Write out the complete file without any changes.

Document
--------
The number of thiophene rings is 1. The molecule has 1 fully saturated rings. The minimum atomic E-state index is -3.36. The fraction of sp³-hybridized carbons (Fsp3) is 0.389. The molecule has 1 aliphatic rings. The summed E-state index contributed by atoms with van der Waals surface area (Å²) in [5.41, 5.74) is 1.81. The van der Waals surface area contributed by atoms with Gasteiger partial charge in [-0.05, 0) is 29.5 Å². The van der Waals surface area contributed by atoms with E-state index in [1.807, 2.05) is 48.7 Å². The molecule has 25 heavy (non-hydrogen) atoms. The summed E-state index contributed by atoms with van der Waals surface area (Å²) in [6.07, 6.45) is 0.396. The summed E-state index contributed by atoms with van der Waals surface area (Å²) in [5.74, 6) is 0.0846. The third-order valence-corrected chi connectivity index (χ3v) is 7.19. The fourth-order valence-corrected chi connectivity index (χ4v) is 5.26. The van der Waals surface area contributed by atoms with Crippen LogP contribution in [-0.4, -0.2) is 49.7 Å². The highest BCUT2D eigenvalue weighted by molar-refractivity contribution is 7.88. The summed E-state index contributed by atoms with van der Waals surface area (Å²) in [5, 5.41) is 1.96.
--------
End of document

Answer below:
The number of thiophene rings is 1. The molecule has 1 fully saturated rings. The minimum atomic E-state index is -3.36. The fraction of sp³-hybridized carbons (Fsp3) is 0.389. The molecule has 1 aliphatic rings. The summed E-state index contributed by atoms with van der Waals surface area (Å²) in [5.41, 5.74) is 1.81. The van der Waals surface area contributed by atoms with Gasteiger partial charge in [-0.05, 0) is 29.5 Å². The van der Waals surface area contributed by atoms with E-state index in [1.807, 2.05) is 48.7 Å². The molecule has 25 heavy (non-hydrogen) atoms. The summed E-state index contributed by atoms with van der Waals surface area (Å²) in [6.07, 6.45) is 0.396. The summed E-state index contributed by atoms with van der Waals surface area (Å²) in [5.74, 6) is 0.0846. The third-order valence-corrected chi connectivity index (χ3v) is 7.19. The fourth-order valence-corrected chi connectivity index (χ4v) is 5.26. The van der Waals surface area contributed by atoms with Crippen LogP contribution in [-0.4, -0.2) is 49.7 Å². The highest BCUT2D eigenvalue weighted by molar-refractivity contribution is 7.88. The summed E-state index contributed by atoms with van der Waals surface area (Å²) in [5, 5.41) is 1.96.